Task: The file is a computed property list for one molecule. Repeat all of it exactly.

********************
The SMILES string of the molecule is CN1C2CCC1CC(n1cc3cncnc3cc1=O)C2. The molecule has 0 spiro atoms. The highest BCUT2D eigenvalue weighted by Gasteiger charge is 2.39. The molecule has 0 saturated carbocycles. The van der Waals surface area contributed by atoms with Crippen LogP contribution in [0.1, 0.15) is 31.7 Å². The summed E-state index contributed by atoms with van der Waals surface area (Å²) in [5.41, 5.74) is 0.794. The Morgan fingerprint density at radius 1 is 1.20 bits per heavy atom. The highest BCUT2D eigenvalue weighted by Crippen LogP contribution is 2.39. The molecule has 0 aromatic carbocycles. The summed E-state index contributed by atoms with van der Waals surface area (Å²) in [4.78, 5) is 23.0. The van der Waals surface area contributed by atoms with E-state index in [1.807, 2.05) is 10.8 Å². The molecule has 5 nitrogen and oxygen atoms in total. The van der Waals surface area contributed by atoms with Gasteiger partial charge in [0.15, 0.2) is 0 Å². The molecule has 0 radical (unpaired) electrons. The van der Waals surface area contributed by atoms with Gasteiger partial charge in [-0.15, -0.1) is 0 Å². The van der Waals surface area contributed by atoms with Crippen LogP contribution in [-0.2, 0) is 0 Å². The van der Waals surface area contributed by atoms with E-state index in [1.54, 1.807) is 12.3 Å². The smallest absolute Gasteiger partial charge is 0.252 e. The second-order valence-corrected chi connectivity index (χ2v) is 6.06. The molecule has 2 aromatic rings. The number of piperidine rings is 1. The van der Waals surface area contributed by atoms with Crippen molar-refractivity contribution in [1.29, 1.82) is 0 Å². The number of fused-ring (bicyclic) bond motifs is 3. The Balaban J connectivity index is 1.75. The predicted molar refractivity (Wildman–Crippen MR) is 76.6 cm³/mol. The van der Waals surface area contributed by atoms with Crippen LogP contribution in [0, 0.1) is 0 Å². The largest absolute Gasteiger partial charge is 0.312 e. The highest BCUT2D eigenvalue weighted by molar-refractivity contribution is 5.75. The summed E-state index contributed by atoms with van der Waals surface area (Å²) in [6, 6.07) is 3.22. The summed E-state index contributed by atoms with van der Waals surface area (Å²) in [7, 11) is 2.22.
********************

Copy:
The SMILES string of the molecule is CN1C2CCC1CC(n1cc3cncnc3cc1=O)C2. The molecule has 0 spiro atoms. The highest BCUT2D eigenvalue weighted by Gasteiger charge is 2.39. The molecule has 0 saturated carbocycles. The van der Waals surface area contributed by atoms with Crippen LogP contribution in [0.1, 0.15) is 31.7 Å². The summed E-state index contributed by atoms with van der Waals surface area (Å²) in [5.41, 5.74) is 0.794. The Morgan fingerprint density at radius 1 is 1.20 bits per heavy atom. The highest BCUT2D eigenvalue weighted by Crippen LogP contribution is 2.39. The molecule has 0 aromatic carbocycles. The summed E-state index contributed by atoms with van der Waals surface area (Å²) in [4.78, 5) is 23.0. The van der Waals surface area contributed by atoms with E-state index in [1.807, 2.05) is 10.8 Å². The molecule has 5 nitrogen and oxygen atoms in total. The van der Waals surface area contributed by atoms with Gasteiger partial charge in [0.15, 0.2) is 0 Å². The molecule has 0 radical (unpaired) electrons. The van der Waals surface area contributed by atoms with Gasteiger partial charge in [-0.15, -0.1) is 0 Å². The van der Waals surface area contributed by atoms with Crippen LogP contribution in [-0.2, 0) is 0 Å². The van der Waals surface area contributed by atoms with E-state index in [1.54, 1.807) is 12.3 Å². The smallest absolute Gasteiger partial charge is 0.252 e. The second-order valence-corrected chi connectivity index (χ2v) is 6.06. The molecule has 2 aromatic rings. The number of piperidine rings is 1. The van der Waals surface area contributed by atoms with Crippen molar-refractivity contribution in [1.29, 1.82) is 0 Å². The number of fused-ring (bicyclic) bond motifs is 3. The Balaban J connectivity index is 1.75. The predicted molar refractivity (Wildman–Crippen MR) is 76.6 cm³/mol. The van der Waals surface area contributed by atoms with Crippen LogP contribution in [0, 0.1) is 0 Å². The largest absolute Gasteiger partial charge is 0.312 e. The highest BCUT2D eigenvalue weighted by molar-refractivity contribution is 5.75. The summed E-state index contributed by atoms with van der Waals surface area (Å²) in [6, 6.07) is 3.22. The summed E-state index contributed by atoms with van der Waals surface area (Å²) in [7, 11) is 2.22.